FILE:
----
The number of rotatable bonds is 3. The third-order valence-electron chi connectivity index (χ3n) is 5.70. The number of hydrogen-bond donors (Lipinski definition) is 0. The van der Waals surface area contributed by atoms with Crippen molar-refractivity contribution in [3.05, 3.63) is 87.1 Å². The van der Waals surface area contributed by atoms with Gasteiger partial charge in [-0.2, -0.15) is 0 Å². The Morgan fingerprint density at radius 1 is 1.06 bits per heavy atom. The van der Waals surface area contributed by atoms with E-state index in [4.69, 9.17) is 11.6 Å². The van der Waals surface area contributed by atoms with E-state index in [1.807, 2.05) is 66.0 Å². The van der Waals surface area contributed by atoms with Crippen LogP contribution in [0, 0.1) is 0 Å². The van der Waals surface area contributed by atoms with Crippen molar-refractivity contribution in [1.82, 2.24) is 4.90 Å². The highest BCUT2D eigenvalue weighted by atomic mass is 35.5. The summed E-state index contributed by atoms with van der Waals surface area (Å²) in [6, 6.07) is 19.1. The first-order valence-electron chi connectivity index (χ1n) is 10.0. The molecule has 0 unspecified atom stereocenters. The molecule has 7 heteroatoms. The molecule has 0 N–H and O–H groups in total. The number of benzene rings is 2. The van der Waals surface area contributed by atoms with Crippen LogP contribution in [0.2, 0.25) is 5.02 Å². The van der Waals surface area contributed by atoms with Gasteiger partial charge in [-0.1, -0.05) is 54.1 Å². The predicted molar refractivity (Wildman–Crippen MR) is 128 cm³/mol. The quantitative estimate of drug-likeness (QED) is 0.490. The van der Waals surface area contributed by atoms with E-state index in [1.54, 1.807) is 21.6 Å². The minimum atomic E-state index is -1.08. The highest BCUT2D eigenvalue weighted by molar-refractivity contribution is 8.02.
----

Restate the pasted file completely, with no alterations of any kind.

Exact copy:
The number of rotatable bonds is 3. The third-order valence-electron chi connectivity index (χ3n) is 5.70. The number of hydrogen-bond donors (Lipinski definition) is 0. The van der Waals surface area contributed by atoms with Crippen molar-refractivity contribution in [3.05, 3.63) is 87.1 Å². The van der Waals surface area contributed by atoms with Gasteiger partial charge in [-0.2, -0.15) is 0 Å². The Morgan fingerprint density at radius 1 is 1.06 bits per heavy atom. The van der Waals surface area contributed by atoms with E-state index in [4.69, 9.17) is 11.6 Å². The van der Waals surface area contributed by atoms with E-state index in [1.807, 2.05) is 66.0 Å². The van der Waals surface area contributed by atoms with Crippen LogP contribution in [0, 0.1) is 0 Å². The van der Waals surface area contributed by atoms with Crippen molar-refractivity contribution in [1.82, 2.24) is 4.90 Å². The highest BCUT2D eigenvalue weighted by atomic mass is 35.5. The summed E-state index contributed by atoms with van der Waals surface area (Å²) in [6, 6.07) is 19.1. The first-order valence-electron chi connectivity index (χ1n) is 10.0. The molecule has 0 unspecified atom stereocenters. The molecule has 7 heteroatoms. The molecule has 0 N–H and O–H groups in total. The number of benzene rings is 2. The van der Waals surface area contributed by atoms with Crippen LogP contribution in [0.2, 0.25) is 5.02 Å². The van der Waals surface area contributed by atoms with Gasteiger partial charge in [-0.1, -0.05) is 54.1 Å². The predicted molar refractivity (Wildman–Crippen MR) is 128 cm³/mol. The quantitative estimate of drug-likeness (QED) is 0.490. The van der Waals surface area contributed by atoms with E-state index in [1.54, 1.807) is 21.6 Å². The minimum atomic E-state index is -1.08. The highest BCUT2D eigenvalue weighted by molar-refractivity contribution is 8.02.